An article in this week’s Economist brings to attention the surge of oil and gas finds that are now happening in East Africa, almost seemingly on a daily basis.
These discoveries have the potential to attract billions in foreign investment to develop rigs, pipelines, LNG terminals, and other infrastructure. Exploitation of these new hydrocarbon findings may also support broader economic growth, especially if it contributes to reductions in fuel and electricity costs in the once energy-poor region.
A recap: On March 26th, Kenya learned it has oil, as a British oil firm, Tullow, announced a big oil strike near Kenya’s borders with Uganda and South Sudan. While the scope of the find is not yet known, Tullow, which also discovered some 2bn barrels in Uganda in 2006, compared the find to the North Sea discovery of the 1960s.
The finds in Kenya and Uganda are not blips, but fit into a clearly forming trend. In the last month alone, East Africa had several other finds, in Tanzania and Mozambique.
In Tanzania, Britain’s BG Group found 3.4tn cubic feet of natural gas off the coast. This was on the heels of a 5tn cu. ft. discovery by Norway’s Statoil in February.
In Mozambique, Italy’s ENI found 10tn cu. ft. of offshore gas, while Texas-based Anadarko scored new finds in its offshore bloc, raising the estimate for the zone, dubbed “Prosperidade,” to 17-30tn cu. ft. Both finds were reported in the last two weeks.
Meanwhile, in Ethiopia, the government has ordered construction of a series of dams on the Blue Nile, the biggest of which will generate 5,250MW hours, quintupling the country’s electricity production – which, as noted by the Economist, has the potential to dramatically lower electricity costs and therefore help country to develop manufacturing industries. (It is notable that Ethiopia is the only emerging market with over 80mn people that was not included in Goldman Sachs’ “BRIC” or “Next 11” groups).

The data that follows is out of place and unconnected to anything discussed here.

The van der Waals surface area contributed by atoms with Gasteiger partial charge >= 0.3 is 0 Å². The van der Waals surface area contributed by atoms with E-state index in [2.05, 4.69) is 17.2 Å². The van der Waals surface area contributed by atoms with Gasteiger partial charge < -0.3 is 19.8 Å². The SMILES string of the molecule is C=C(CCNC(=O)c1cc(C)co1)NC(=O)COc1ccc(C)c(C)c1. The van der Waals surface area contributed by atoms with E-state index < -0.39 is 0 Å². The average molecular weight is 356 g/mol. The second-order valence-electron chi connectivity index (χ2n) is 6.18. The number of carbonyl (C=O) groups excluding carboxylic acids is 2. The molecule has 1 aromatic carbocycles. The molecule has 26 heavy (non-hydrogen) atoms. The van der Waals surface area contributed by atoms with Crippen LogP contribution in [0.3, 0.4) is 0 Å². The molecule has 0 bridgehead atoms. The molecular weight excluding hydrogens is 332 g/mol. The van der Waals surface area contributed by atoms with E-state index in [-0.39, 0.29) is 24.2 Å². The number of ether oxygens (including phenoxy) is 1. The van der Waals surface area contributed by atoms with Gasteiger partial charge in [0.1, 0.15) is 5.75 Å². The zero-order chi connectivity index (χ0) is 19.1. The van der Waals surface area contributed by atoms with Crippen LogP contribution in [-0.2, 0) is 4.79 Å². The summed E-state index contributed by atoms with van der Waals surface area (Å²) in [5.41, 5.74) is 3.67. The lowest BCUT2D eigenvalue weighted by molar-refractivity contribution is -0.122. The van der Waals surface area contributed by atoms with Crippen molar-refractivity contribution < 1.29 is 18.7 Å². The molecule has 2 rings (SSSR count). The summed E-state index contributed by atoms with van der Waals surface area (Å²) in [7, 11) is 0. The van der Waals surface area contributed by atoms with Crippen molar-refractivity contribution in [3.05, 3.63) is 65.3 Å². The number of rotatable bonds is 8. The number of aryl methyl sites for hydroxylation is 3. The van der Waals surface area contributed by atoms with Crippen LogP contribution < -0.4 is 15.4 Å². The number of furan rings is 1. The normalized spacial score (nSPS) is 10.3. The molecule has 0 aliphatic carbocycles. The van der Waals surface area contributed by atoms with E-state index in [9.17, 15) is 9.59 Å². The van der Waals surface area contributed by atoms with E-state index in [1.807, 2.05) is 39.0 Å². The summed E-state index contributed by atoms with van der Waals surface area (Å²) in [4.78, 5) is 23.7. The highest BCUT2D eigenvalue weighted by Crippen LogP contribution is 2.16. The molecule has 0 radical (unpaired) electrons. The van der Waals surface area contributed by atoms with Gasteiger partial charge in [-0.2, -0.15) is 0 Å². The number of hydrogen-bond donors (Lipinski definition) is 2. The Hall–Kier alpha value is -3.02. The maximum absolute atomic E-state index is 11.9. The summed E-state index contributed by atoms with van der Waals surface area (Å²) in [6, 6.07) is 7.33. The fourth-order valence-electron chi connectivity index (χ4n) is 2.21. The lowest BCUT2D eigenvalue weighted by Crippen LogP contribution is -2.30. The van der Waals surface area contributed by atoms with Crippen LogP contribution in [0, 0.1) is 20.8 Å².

All these finds suggest a surge of foreign investment may be in store for East Africa. The Ethiopian dams will require $8bn, and they may be accompanied by another big investment to exploit newly discovered gas finds in Ethiopia’s restive, ethnic-Somali Ogaden region. A Chinese company, PetroTrans, wants to invest $4bn in this project – a big commitment for a zone with serious political and security risks.
Uganda and Kenya are already talking about building refineries to exploit their newly-discovered oil resources. China’s government just lent $1bn to Tanzania to build a pipeline to bring its offshore gas to land. Surely, there will be many more investments.
In 2010, East Africa received $5.8bn of FDI, or just 0.5% of the world total, according to data from the UN Conference on Trade and Development (UNCTAD). This paltry sum pales in comparison to that received by Africa’s top energy exporters, Angola and Nigeria. Angola alone collected $9.9bn in in 2010, while Nigeria received $6.6bn.
The FDI now likely headed to Ethiopia, Kenya, Uganda, Tanzania, and Mozambique will change the East African numbers. As these and more investments fall into place, they could have a significant impact on one of the world’s most impoverished regions.
A good sign for foreign investors is that doing business may be relatively less painful in East Africa – these five countries’ average Ease of Doing Business Ranking is 122, compared to 138 for all African countries, 133 for Nigeria, and 172 for Angola.
Only time will tell the full impact of these finds. But from today’s vintage point, it appears the once-sleepy countries of East Africa have a great opportunity to attract billions of dollars in foreign investment, which they may use to foster economic growth.
Written by David Gates for Emerging Markets BlogFollow @davidegates